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DYTRAN hat das Ausgasen im Griff!

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Sensors that are used in Space applications are subject to many parameters that limit their use. Depending on where they are deployed, they must be very small, very light, low outgassing, and/or suited for use in extreme temperatures - both close to absolute zero and – the other extreme – for extremely high temperatures near the engine.

One of the factors to be considered for space environments is that sensors used in space are used under high vacuum conditions and must therefore be low outgassing. This could also be necessary for ground vibration tests in labs since the sensors often remain in the satellites after testing, being to cumbersome to remove. Since these sensors remain within the satellite when it is launched, they may not contaminate the high vacuum requirements - even if they are not used for measurements in flight.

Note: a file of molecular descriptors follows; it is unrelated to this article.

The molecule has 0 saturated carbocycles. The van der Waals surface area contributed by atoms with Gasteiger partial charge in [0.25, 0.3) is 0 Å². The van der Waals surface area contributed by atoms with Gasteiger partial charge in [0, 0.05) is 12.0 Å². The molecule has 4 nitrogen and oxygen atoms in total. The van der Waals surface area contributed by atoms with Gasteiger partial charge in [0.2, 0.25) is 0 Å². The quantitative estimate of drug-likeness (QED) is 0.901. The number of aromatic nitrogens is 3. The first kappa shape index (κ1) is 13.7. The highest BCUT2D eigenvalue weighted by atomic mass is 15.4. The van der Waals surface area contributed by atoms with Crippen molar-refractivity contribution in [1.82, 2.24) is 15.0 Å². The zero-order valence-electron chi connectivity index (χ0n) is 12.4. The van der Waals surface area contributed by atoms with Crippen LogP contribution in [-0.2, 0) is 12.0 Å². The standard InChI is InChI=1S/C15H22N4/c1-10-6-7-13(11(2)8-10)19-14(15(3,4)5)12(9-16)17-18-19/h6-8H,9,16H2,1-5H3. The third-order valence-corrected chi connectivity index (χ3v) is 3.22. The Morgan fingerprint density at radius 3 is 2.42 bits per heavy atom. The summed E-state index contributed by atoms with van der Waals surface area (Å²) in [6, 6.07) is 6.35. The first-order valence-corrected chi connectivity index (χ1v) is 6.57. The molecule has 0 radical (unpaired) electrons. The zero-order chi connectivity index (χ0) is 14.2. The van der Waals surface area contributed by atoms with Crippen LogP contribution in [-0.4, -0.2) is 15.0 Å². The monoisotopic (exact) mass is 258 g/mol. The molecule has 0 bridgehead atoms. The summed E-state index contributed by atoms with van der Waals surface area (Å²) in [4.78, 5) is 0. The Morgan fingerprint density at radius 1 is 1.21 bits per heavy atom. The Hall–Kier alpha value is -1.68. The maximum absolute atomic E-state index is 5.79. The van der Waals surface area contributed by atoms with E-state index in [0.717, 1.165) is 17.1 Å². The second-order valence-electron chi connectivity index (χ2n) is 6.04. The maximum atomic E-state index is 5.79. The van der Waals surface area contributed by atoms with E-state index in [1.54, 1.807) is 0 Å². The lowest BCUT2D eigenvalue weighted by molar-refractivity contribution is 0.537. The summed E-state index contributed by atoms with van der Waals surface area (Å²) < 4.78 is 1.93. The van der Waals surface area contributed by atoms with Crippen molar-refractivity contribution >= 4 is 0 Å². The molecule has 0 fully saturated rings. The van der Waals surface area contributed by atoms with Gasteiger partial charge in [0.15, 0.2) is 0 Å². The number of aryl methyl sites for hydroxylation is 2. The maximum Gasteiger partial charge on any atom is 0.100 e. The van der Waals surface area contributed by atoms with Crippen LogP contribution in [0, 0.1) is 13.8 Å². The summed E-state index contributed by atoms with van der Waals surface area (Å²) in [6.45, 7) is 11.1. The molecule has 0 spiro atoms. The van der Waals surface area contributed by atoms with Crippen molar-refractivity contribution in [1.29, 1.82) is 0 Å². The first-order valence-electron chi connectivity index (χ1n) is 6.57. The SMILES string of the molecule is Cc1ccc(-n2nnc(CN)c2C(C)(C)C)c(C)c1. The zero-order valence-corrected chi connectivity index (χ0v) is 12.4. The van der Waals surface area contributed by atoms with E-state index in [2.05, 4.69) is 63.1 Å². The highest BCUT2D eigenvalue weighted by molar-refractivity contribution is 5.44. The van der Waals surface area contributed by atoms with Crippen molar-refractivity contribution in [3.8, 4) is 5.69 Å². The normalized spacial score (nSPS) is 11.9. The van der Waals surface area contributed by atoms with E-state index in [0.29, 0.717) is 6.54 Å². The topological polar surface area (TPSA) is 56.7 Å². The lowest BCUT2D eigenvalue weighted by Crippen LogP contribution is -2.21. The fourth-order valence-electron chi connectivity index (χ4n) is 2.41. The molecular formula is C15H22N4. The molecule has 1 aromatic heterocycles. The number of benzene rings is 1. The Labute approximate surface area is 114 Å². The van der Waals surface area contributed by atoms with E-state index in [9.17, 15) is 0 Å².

The cables used are also subject to such demanding requirements. Teflon, when subjected to load experiences a continued deformation ("cold-flow") so that Teflon must be wrapped with a thin foil and subsequently heat-sealed. Copper wires are often silver-coated to improve conductibility. However improper coating techniques can result in "red plague" a galvanic corrosion causing flaking of the silver-coating due to copper deposits on silver, thereby reducing the conductibility.

Extreme temperatures (high AND low) require matching the coefficients of thermal expansion of internal components of the used components, and an optimal choice of piezo-ceramics and crystals which do not crack if exposed to large temperature gradients. This together with other considerations such as size can minimize or eliminate spurious signals such as often reported 'spiking' phenomena.
The patented 'Silver Window' for high temperature seals sensors at room temperature and allows the sensors to 'breathe oxygen' at high temperatures.
30 years of engineering experience has resulted in the world's smallest, lightest, 'coolest' and 'hottest' sensors with the 'cleanest' signals.

These demanding challenges require a high degree of experience with the interaction of components. Some of these developments were done within record times, being pressed for time by schedules dictated by rocket or satellite launches

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